Qt is triple-licensed, no? If you choose to license it under the QPL, you can probably create wrapper APIs that are LGPL-ed. The problem with KDE and pre-GPL'ed Qt is that the legality of GPL programs (KDE) linking against a QPL program is in question.
      • Except for panels such as the file browser and print setup, and other popups like error messages and alerts, etc, people probably would never notice if they are running a Gnome or KDE program on either desktop. The differences in GUI between the toolkits are miniscule due to them copying each other and copying Windows (and Windows is only "consistent" because the toolkits there copy each other, there are in fact many *more* different GUI toolkits used on Windows than Linux).

        I would like to see a Unix-style
    • Re:Merge ? (Score:3, Informative)

      by Kjella (173770)
      After all, Firefox is now the main F/OSS web browser with a large dominance among the F/OSS community. And it's not that bad. Why would it be so bad with desktop managers ?

      Well, I'd say fairly different design philosophies. Using two completely different toolkits, written in two different lanuages. Actually, I think it's more the latter than the former. If you could incorporate both Gnome and KDE as a set of "preferences" of the same desktop manager, there'd at least be a lot less reason to argue about it.
    • Re:Merge ? (Score:3, Insightful)

      by sbrown123 (229895)
      People don't want to merge. Why?

      Well, some will tell you its good for competition. They are lieing.

      Others will say why their desktop is superior because it has feature X. These people are just ignorant.

      Some may even go into KDE being coded in C++ which is superior, or the reverse from Gnomers who think C is superior. These people need to go outside and get some sun, take a deep breath, and go find a real hobby.

      The rest of us know the truth is that it doesn't really matter.
    • Re:Merge ? (Score:3, Insightful)

      by ElleyKitten (715519)
      Why not just merge KDE and Gnome ?
      I understand that my statement looks like a troll's dream but it would not be such a bad situation.
      After all, Firefox is now the main F/OSS web browser with a large dominance among the F/OSS community. And it's not that bad. Why would it be so bad with desktop managers ?
      Please enlighten me. Thank you.


      Before there was Firefox, do you think that Opera and Mozilla should have merged? Would that have been a better solution than making Firefox?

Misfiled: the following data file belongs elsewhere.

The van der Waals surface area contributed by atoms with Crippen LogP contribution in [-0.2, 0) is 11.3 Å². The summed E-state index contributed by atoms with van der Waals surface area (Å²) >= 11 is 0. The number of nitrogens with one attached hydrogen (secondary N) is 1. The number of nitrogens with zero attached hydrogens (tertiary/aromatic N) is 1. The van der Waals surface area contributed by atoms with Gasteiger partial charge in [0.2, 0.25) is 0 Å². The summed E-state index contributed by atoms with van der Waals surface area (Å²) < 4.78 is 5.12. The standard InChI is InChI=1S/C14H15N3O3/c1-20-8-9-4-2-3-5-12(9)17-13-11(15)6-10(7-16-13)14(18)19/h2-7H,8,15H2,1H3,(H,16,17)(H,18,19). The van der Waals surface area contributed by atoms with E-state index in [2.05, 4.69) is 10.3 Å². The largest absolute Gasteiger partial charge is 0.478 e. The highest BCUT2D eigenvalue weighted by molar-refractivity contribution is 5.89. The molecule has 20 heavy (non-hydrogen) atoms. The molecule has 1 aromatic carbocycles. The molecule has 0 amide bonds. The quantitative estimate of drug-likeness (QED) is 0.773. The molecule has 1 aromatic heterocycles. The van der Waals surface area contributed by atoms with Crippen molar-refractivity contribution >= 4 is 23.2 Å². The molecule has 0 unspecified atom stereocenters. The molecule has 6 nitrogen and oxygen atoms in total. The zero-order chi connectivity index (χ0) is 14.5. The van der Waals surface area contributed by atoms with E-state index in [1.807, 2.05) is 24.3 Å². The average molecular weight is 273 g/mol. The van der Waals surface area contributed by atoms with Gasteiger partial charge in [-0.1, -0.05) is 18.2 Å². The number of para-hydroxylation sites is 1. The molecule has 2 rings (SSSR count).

Firefox has gained dominance beca
    • Re:Merge ? (Score:3, Interesting)

      by davidsyes (765062)
      Firefox?

      What I LIKE about FireFox is that it respects the Gnome code enough to let me use SCIM to input Kanji and other foreign characters into the search engine right in the browser. KDE/Konqueror WON'T let me, and it **appears** I have installed all the requisite stuff. The Gnome apps, even running in Konqueror DO let me use foreign characters. OO.o refuses to play ball, too.

      What I DON'T like about Firefox is the lack of a Konqueror-like page archiver. I find myself copying or cutting the URL and pasting
  • Remember Direct3D? (Score:5, Insightful)

    by DaHat (247651) on Wednesday April 05, 2006 @02:13PM (#15068881) Homepage
    Nice idea... of course like many I suspect I'm skeptical.

    Look at the Windows side... Direct3D is pretty useful and was intended to remove the need for developers to write for specific graphics cards.

    What happened? For a time everything was fine until the two major players, in an effort to differentiate themselves from the other went off in slightly different directions ultimately resulting in vanilla DirectX and Direct3D being a lowest common denominator between the two sides, and still forcing developers on both sides to write specific code for major devices so as to be able to offer the best experience.

    I foresee a similar issue here. A common platform that enables an app written for it to work fine under KDE or Gnome will work great, at first, but then developers will find a feature of one or the other which they need, or at least want to have optional, so will design in parallel paths of UI rendering and functionality, ultimately resulting in a common framework that is insufficient for many apps.
    • Direct3D is pretty useful and was intended to remove the need for developers to write for specific graphics cards.
      Right, it certainly wasn't intended to keep developers away from OpenGL...
  • But... (Score:5, Informative)

    by tetabiate (55848) on Wednesday April 05, 2006 @02:15PM (#15068901)
    The benevolent dictator said:

    "I personally just encourage people to switch to KDE.

    This "users are idiots, and are confused by functionality" mentality of
    Gnome is a disease. If you think your users are idiots, only idiots will
    use it. I don't use Gnome, because in striving to be simple, it has long
    since reached the point where it simply doesn't do what I need it to do.

    Please, just tell people to use KDE."
    • $0.02 (Score:3, Interesting)

      by molarmass192 (608071)